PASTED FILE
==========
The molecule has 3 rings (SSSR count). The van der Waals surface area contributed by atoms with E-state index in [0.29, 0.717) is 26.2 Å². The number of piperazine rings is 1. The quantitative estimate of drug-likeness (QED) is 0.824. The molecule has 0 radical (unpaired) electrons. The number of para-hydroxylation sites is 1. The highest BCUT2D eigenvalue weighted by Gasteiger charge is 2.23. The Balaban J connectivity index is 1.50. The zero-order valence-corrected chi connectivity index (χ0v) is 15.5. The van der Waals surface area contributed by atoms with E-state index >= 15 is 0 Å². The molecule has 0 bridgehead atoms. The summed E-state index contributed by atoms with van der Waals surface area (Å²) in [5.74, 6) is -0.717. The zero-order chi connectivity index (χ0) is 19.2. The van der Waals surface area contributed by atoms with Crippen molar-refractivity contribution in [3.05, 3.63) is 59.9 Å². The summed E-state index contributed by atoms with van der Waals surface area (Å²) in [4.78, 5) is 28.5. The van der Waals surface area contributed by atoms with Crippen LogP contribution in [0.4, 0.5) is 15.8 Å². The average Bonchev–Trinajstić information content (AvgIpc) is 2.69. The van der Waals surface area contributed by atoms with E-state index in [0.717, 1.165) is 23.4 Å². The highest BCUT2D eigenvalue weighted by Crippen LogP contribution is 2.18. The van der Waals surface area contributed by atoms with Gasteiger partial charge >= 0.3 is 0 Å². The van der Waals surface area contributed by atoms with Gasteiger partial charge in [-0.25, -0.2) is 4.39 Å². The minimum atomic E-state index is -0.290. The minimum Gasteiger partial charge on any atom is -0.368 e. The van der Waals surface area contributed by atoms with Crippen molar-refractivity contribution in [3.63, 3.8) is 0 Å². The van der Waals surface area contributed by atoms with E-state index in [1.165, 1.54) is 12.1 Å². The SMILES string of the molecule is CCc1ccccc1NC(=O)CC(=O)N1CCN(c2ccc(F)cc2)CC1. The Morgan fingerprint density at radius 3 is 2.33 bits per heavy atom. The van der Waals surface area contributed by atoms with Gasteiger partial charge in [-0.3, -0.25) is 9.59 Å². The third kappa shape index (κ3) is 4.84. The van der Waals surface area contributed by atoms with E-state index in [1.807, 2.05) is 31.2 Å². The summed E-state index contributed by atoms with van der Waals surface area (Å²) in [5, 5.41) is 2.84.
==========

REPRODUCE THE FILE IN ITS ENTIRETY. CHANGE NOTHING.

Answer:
The molecule has 3 rings (SSSR count). The van der Waals surface area contributed by atoms with E-state index in [0.29, 0.717) is 26.2 Å². The number of piperazine rings is 1. The quantitative estimate of drug-likeness (QED) is 0.824. The molecule has 0 radical (unpaired) electrons. The number of para-hydroxylation sites is 1. The highest BCUT2D eigenvalue weighted by Gasteiger charge is 2.23. The Balaban J connectivity index is 1.50. The zero-order valence-corrected chi connectivity index (χ0v) is 15.5. The van der Waals surface area contributed by atoms with E-state index >= 15 is 0 Å². The molecule has 0 bridgehead atoms. The summed E-state index contributed by atoms with van der Waals surface area (Å²) in [5.74, 6) is -0.717. The zero-order chi connectivity index (χ0) is 19.2. The van der Waals surface area contributed by atoms with Crippen molar-refractivity contribution in [3.05, 3.63) is 59.9 Å². The summed E-state index contributed by atoms with van der Waals surface area (Å²) in [4.78, 5) is 28.5. The van der Waals surface area contributed by atoms with Crippen LogP contribution in [0.4, 0.5) is 15.8 Å². The average Bonchev–Trinajstić information content (AvgIpc) is 2.69. The van der Waals surface area contributed by atoms with E-state index in [0.717, 1.165) is 23.4 Å². The highest BCUT2D eigenvalue weighted by Crippen LogP contribution is 2.18. The van der Waals surface area contributed by atoms with Gasteiger partial charge >= 0.3 is 0 Å². The van der Waals surface area contributed by atoms with Gasteiger partial charge in [-0.25, -0.2) is 4.39 Å². The minimum atomic E-state index is -0.290. The minimum Gasteiger partial charge on any atom is -0.368 e. The van der Waals surface area contributed by atoms with Crippen molar-refractivity contribution in [3.63, 3.8) is 0 Å². The van der Waals surface area contributed by atoms with E-state index in [1.165, 1.54) is 12.1 Å². The SMILES string of the molecule is CCc1ccccc1NC(=O)CC(=O)N1CCN(c2ccc(F)cc2)CC1. The Morgan fingerprint density at radius 3 is 2.33 bits per heavy atom. The van der Waals surface area contributed by atoms with Gasteiger partial charge in [-0.3, -0.25) is 9.59 Å². The third kappa shape index (κ3) is 4.84. The van der Waals surface area contributed by atoms with E-state index in [1.807, 2.05) is 31.2 Å². The summed E-state index contributed by atoms with van der Waals surface area (Å²) in [5, 5.41) is 2.84.